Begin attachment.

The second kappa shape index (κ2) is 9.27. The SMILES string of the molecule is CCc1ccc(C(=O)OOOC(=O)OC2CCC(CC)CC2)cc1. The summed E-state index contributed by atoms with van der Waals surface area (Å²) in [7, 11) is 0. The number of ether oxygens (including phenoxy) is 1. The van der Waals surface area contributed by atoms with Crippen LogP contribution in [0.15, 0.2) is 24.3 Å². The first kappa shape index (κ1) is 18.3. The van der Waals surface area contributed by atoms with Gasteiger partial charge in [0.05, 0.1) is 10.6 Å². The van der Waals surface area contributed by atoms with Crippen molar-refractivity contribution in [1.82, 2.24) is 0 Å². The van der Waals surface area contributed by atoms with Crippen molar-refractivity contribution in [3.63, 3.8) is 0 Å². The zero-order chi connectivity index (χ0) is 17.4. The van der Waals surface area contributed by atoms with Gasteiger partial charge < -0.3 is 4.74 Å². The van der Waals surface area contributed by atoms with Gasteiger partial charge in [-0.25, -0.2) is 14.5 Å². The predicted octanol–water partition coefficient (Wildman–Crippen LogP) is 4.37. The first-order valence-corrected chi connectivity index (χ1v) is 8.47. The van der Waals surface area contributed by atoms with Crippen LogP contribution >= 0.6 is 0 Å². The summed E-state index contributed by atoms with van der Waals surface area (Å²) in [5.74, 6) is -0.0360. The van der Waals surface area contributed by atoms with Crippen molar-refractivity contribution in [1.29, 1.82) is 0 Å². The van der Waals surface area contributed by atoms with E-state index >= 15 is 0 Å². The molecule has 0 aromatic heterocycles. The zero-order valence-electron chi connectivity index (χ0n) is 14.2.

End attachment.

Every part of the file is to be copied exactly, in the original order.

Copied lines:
The second kappa shape index (κ2) is 9.27. The SMILES string of the molecule is CCc1ccc(C(=O)OOOC(=O)OC2CCC(CC)CC2)cc1. The summed E-state index contributed by atoms with van der Waals surface area (Å²) in [7, 11) is 0. The number of ether oxygens (including phenoxy) is 1. The van der Waals surface area contributed by atoms with Crippen LogP contribution in [0.15, 0.2) is 24.3 Å². The first kappa shape index (κ1) is 18.3. The van der Waals surface area contributed by atoms with Gasteiger partial charge in [0.05, 0.1) is 10.6 Å². The van der Waals surface area contributed by atoms with Crippen molar-refractivity contribution in [1.82, 2.24) is 0 Å². The van der Waals surface area contributed by atoms with Crippen molar-refractivity contribution in [3.63, 3.8) is 0 Å². The zero-order chi connectivity index (χ0) is 17.4. The van der Waals surface area contributed by atoms with Gasteiger partial charge < -0.3 is 4.74 Å². The van der Waals surface area contributed by atoms with Gasteiger partial charge in [-0.25, -0.2) is 14.5 Å². The predicted octanol–water partition coefficient (Wildman–Crippen LogP) is 4.37. The first-order valence-corrected chi connectivity index (χ1v) is 8.47. The van der Waals surface area contributed by atoms with Crippen LogP contribution >= 0.6 is 0 Å². The summed E-state index contributed by atoms with van der Waals surface area (Å²) in [5.74, 6) is -0.0360. The van der Waals surface area contributed by atoms with Crippen molar-refractivity contribution in [1.29, 1.82) is 0 Å². The van der Waals surface area contributed by atoms with E-state index >= 15 is 0 Å². The molecule has 0 aromatic heterocycles. The zero-order valence-electron chi connectivity index (χ0n) is 14.2.